As a brand, we focus on selling our energy distribution, wiring devices, cable management home automation products and systems to the residential, hospitality and medical care sectors. Numeric on the other hand has a strong foothold in the BFSI sector. Owing to good internal communication between sales teams, we sell UPS to the verticals that Legrand targets. Similarly, we ride on Numeric’s distribution channels and brand name to sell Legrand’s offerings. In essence, the two companies leverage each other’s distribution channels and thus helping each other gain access to new markets and creating additional business synergies.
Lastly, aligning local strategies with the group’s global strategies creates additional value when managing operational synergies. For instance, Legrand globally grows on two pillars; organic growth and acquisition. Our strategy for the last 30 years has been to record 50 per cent growth through acquisitions and 50 per cent organically. This authorizes us to enter into new business activities, a good example being entering into UPS devices with the acquisition of Numeric. This was earlier done in Turkey with a company called Inform, and with another company in Brazil called SMS, In France with S2S and Italy with Meta system. This development strategy happens in every country, it has been the case in the US which has become the first country in terms of revenue for the Legrand group. An additional benefit to this route is when we visit a consultant or meet prospective high end customers we are able to offer them global solutions for their business. Overall, our objective is to offer a basket of varied complementary solutions covering the entire electrical and digital infrastructure of the building Our strategy is to progressively add as many products and solutions as possible to increase our range.
The intangible benefits
A company secures the benefit of cross cultural ideas from across the globe, across geographies and across entities. It gets a completely different experience which is interesting to share and to develop. For instance something that a company learnt in another country can be implemented in its India counterpart and vice-versa.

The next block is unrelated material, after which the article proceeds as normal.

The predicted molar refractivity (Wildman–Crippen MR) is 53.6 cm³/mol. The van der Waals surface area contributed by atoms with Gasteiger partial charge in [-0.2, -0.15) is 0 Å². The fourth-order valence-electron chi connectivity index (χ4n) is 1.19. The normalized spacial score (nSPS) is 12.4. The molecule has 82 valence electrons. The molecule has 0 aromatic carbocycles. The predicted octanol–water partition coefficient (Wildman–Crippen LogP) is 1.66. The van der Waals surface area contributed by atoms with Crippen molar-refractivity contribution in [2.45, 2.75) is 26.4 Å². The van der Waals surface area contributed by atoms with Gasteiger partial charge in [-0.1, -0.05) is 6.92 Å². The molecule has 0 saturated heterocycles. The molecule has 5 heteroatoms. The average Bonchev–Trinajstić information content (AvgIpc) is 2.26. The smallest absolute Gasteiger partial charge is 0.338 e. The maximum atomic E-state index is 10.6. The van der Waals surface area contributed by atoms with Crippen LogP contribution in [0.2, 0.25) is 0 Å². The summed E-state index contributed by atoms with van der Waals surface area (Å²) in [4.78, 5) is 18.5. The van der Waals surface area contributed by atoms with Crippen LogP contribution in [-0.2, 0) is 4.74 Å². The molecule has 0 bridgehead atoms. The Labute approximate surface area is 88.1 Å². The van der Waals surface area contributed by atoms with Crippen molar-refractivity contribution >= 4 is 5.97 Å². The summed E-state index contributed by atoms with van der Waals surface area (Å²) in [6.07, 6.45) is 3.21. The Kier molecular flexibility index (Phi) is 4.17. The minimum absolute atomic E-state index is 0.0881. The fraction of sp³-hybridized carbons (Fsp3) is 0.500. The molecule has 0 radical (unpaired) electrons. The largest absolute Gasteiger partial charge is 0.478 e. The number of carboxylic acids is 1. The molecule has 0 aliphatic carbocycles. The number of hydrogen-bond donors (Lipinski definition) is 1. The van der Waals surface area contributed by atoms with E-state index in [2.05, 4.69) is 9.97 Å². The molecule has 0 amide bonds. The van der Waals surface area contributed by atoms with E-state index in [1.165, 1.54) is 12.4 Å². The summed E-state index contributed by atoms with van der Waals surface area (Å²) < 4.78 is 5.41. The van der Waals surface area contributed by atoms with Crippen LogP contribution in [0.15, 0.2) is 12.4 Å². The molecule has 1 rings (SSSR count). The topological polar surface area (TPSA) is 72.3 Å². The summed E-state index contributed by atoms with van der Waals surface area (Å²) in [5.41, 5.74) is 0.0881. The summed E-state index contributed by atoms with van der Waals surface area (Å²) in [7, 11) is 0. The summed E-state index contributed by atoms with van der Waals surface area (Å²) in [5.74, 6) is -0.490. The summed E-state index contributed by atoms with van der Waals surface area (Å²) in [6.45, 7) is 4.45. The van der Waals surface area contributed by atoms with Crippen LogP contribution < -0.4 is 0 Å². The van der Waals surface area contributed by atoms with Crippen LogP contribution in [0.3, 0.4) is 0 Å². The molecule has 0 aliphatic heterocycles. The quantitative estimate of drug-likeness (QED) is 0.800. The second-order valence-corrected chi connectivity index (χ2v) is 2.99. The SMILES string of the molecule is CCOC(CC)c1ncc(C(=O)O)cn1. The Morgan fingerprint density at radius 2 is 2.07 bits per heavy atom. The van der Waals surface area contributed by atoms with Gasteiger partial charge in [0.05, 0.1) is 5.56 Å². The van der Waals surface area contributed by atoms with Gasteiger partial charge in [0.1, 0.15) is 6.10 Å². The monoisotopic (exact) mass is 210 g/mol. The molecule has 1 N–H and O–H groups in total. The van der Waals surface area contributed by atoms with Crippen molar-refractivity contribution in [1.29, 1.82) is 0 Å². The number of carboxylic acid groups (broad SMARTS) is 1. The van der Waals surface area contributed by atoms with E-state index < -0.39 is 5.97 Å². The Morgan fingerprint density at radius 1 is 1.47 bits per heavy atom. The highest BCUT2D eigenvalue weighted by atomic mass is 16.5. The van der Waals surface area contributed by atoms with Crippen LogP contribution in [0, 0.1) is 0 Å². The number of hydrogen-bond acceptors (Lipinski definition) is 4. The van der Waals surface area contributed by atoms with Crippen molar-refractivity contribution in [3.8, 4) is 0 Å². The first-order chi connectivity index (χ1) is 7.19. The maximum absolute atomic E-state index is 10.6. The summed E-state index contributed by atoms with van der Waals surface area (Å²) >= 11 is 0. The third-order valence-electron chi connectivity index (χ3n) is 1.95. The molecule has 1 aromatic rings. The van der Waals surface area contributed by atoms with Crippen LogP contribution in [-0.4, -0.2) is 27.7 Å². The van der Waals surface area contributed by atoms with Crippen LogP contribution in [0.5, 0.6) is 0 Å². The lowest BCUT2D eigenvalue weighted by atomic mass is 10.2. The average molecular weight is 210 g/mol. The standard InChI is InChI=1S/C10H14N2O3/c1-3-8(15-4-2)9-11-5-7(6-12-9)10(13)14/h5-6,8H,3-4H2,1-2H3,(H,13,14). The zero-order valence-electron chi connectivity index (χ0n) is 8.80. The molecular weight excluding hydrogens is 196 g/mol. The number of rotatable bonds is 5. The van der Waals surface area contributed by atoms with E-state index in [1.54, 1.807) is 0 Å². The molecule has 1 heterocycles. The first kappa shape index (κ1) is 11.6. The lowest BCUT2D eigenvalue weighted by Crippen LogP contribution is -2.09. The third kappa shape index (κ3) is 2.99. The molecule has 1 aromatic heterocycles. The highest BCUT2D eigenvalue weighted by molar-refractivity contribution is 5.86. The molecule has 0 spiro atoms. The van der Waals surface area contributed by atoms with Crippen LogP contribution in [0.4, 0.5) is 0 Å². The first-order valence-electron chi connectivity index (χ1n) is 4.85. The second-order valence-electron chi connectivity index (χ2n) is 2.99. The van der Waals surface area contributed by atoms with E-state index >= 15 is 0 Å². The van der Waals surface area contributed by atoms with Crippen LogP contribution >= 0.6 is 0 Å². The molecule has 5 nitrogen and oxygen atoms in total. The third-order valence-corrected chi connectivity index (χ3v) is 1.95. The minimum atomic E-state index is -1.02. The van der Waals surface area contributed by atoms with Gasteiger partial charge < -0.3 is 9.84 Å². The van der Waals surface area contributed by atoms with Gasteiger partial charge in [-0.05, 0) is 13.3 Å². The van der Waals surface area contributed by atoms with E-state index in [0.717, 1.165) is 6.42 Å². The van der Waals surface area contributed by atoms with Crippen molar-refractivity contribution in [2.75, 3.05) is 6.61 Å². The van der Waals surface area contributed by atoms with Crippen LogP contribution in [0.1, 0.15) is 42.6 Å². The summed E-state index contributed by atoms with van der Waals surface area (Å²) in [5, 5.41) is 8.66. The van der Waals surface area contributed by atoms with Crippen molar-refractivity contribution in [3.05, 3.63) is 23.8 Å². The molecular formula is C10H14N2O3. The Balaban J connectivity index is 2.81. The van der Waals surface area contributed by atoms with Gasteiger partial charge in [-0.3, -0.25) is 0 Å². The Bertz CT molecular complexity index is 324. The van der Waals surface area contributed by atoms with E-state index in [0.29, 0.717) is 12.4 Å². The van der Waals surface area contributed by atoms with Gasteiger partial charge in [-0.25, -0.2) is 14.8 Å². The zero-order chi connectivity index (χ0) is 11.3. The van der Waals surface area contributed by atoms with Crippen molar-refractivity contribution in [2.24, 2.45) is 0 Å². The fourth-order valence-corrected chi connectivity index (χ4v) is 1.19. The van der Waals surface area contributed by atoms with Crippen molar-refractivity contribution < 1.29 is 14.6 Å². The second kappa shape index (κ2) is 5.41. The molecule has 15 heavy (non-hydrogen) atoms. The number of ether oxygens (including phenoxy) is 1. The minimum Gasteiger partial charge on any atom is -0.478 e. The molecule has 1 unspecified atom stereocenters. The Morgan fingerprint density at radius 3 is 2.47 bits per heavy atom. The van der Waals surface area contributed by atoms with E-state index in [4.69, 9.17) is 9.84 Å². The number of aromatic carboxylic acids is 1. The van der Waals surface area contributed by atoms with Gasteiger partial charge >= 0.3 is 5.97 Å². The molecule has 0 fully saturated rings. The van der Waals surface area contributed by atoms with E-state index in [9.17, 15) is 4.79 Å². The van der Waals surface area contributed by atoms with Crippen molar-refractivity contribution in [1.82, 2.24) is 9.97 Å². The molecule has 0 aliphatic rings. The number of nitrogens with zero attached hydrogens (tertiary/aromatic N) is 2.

Five years back Legrand was the sole entity in India. Other companies which have come into the fold since then are Indo Asian, Numeric and Adlec. They have all brought their own set of expertise and learnings to the Group in India. Numeric is in the BFSI space and Indo Asian is in allied areas. It has increased our customer base, in terms of numbers as well as types. This has made it a melting pot of talent and experiences.
Following this comes the question of channelizing different cultures and expertise so as to take on board what is best for the global organisation. I would say one of the challenges when you do an acquisition is to engage new people into the new organisation, and make them feel a part of the organisation. The challenge is to make them feel that they are not acquired but create an environment which is conducive to them for not only giving their best but to surpass their previous achievements. It takes time and it is a challenge because obviously people are a bit scared and worried about the ‘change’, so we have to give them the confidence and I think this is the key – to give them time to get confident about the new entity. Also, it is an opportunity for the people because it offers them a wider platform to perform both inside and outside the country.
How you manage people will ultimately determine the success of the acquisition. People synergies will ultimately lead to realizing operation synergies.
Jean Charles Thuard is CEO of Legrand India. He is responsible for leading the development of the brand in India.